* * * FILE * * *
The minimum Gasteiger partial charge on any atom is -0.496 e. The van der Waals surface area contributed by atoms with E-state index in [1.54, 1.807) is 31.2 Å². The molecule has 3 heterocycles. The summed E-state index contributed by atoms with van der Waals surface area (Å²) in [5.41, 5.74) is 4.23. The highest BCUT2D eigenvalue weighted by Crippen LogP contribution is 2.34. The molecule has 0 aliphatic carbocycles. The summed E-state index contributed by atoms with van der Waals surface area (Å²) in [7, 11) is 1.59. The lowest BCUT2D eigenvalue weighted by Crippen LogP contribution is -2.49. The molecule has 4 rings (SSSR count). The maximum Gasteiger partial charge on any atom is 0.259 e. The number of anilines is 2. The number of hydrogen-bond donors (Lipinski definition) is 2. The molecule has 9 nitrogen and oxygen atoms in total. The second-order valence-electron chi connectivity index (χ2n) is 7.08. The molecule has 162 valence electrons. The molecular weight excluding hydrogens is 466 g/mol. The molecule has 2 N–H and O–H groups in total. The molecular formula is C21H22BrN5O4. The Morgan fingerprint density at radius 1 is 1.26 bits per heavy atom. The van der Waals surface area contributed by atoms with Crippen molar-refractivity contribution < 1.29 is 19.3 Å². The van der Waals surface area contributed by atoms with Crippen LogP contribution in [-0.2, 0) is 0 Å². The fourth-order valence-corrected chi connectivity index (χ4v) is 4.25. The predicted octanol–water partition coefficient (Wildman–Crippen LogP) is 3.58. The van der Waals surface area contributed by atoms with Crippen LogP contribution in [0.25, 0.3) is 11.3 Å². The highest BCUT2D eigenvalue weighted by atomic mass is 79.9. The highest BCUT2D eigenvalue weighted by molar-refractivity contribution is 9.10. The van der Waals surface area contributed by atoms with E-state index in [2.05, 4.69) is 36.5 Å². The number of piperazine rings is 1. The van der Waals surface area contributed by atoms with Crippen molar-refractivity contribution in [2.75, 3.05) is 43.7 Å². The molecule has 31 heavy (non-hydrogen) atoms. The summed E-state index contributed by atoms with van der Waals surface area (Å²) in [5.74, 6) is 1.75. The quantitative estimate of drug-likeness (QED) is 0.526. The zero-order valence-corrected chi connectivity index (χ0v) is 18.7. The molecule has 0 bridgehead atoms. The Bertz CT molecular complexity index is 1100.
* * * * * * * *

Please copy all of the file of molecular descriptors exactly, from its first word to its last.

The minimum Gasteiger partial charge on any atom is -0.496 e. The van der Waals surface area contributed by atoms with E-state index in [1.54, 1.807) is 31.2 Å². The molecule has 3 heterocycles. The summed E-state index contributed by atoms with van der Waals surface area (Å²) in [5.41, 5.74) is 4.23. The highest BCUT2D eigenvalue weighted by Crippen LogP contribution is 2.34. The molecule has 0 aliphatic carbocycles. The summed E-state index contributed by atoms with van der Waals surface area (Å²) in [7, 11) is 1.59. The lowest BCUT2D eigenvalue weighted by Crippen LogP contribution is -2.49. The molecule has 4 rings (SSSR count). The maximum Gasteiger partial charge on any atom is 0.259 e. The number of anilines is 2. The number of hydrogen-bond donors (Lipinski definition) is 2. The molecule has 9 nitrogen and oxygen atoms in total. The second-order valence-electron chi connectivity index (χ2n) is 7.08. The molecule has 162 valence electrons. The molecular weight excluding hydrogens is 466 g/mol. The molecule has 2 N–H and O–H groups in total. The molecular formula is C21H22BrN5O4. The Morgan fingerprint density at radius 1 is 1.26 bits per heavy atom. The van der Waals surface area contributed by atoms with Crippen molar-refractivity contribution < 1.29 is 19.3 Å². The van der Waals surface area contributed by atoms with Crippen LogP contribution in [-0.2, 0) is 0 Å². The fourth-order valence-corrected chi connectivity index (χ4v) is 4.25. The predicted octanol–water partition coefficient (Wildman–Crippen LogP) is 3.58. The van der Waals surface area contributed by atoms with Crippen LogP contribution in [0.25, 0.3) is 11.3 Å². The highest BCUT2D eigenvalue weighted by atomic mass is 79.9. The highest BCUT2D eigenvalue weighted by molar-refractivity contribution is 9.10. The van der Waals surface area contributed by atoms with E-state index in [2.05, 4.69) is 36.5 Å². The number of piperazine rings is 1. The van der Waals surface area contributed by atoms with Crippen molar-refractivity contribution in [2.75, 3.05) is 43.7 Å². The molecule has 31 heavy (non-hydrogen) atoms. The summed E-state index contributed by atoms with van der Waals surface area (Å²) in [5.74, 6) is 1.75. The quantitative estimate of drug-likeness (QED) is 0.526. The zero-order valence-corrected chi connectivity index (χ0v) is 18.7. The molecule has 0 bridgehead atoms. The Bertz CT molecular complexity index is 1100.